Accused Fort Hood Shooter Arraigned in Military Court

Posted July 20th, 2011 at 4:55 pm (UTC-5)
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The U.S. Army psychiatrist charged in the deadly 2009 shooting at the Fort Hood military base in Texas has been arraigned in a military court.

Major Nidal Hasan did not enter a plea during his arraignment hearing Wednesday before a judge at Fort Hood. The judge set a March trial date.

The arraignment came shortly after Hasan's lead attorney, Jim Galligan, decided to step down from the case.

Galligan said he is taking a temporary leave of absence, but he declined to explain why. He said he is willing at some point to resume an “active role” in the case.

Hasan faces 13 counts of premeditated murder for those killed in the November 2009 attack. He also is charged with 32 counts of attempted premeditated murder for the 32 people wounded in the shooting.

Fort Hood's commander has said Hasan faces the death penalty.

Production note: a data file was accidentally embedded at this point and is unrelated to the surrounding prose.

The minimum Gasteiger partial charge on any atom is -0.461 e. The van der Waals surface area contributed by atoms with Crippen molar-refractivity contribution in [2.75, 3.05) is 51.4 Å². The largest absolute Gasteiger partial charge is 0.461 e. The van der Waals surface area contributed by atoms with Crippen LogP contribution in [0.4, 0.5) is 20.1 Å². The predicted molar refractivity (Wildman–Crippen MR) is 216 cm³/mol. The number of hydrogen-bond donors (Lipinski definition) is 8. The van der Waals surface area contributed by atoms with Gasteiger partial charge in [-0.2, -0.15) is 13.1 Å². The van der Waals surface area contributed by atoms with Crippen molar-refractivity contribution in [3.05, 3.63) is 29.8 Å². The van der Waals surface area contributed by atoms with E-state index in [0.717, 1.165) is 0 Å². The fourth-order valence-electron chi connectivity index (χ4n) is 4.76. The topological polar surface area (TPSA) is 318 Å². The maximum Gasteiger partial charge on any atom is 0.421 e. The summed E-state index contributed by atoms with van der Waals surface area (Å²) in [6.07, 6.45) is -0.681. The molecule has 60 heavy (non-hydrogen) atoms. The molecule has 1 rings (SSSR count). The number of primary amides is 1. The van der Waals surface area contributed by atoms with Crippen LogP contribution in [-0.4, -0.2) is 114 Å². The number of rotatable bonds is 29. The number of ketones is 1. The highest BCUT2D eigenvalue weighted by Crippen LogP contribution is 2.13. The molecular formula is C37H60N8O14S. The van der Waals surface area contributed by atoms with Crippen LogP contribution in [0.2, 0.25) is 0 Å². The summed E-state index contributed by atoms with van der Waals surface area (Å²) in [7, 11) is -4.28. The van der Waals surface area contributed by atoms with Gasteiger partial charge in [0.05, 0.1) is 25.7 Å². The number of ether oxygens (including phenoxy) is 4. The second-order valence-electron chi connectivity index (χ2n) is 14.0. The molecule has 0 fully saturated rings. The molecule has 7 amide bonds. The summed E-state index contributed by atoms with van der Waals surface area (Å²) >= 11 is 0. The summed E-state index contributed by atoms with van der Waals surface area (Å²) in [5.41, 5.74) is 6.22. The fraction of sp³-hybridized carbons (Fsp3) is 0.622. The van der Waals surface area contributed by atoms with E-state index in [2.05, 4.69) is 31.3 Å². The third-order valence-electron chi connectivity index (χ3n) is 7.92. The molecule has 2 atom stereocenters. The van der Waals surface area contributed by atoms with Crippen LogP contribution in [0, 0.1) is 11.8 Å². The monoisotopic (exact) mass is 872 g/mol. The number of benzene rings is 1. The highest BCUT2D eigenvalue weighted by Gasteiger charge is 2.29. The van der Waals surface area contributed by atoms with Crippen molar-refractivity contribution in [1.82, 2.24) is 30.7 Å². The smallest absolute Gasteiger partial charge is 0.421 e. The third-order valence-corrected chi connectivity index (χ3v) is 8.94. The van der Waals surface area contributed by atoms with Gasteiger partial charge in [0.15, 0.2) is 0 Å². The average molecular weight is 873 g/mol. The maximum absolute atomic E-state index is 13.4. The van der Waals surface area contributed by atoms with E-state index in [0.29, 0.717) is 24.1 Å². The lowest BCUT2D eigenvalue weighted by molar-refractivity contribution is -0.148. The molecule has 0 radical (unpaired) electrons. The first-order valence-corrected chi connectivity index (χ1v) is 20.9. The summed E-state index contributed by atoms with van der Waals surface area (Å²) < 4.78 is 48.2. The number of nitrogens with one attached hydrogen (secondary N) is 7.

U.S. officials have linked Hasan to a radical Muslim cleric in Yemen. Witnesses say he shouted “God is great” in Arabic just before opening fire.

The incident has raised concerns about the threat of “homegrown” terrorist attacks.

Hasan was paralyzed from the waist down after being shot by police on the day of the rampage, and he remains in jail.

A U.S. Senate report released earlier this year said federal authorities could have prevented the Fort Hood massacre. An investigation found that although the U.S. Defense Department and Federal Bureau of Investigation did not have specific details about the attack, they collectively had enough information on Hasan to detect his radicalization to violent Islamic extremism.

The report said authorities knew that Hasan had contacts with a “suspected terrorist,” and it pointed out that an instructor and colleague referred to him as a “ticking time bomb.” But the report said the Defense Department and the FBI failed to understand or act on what they knew.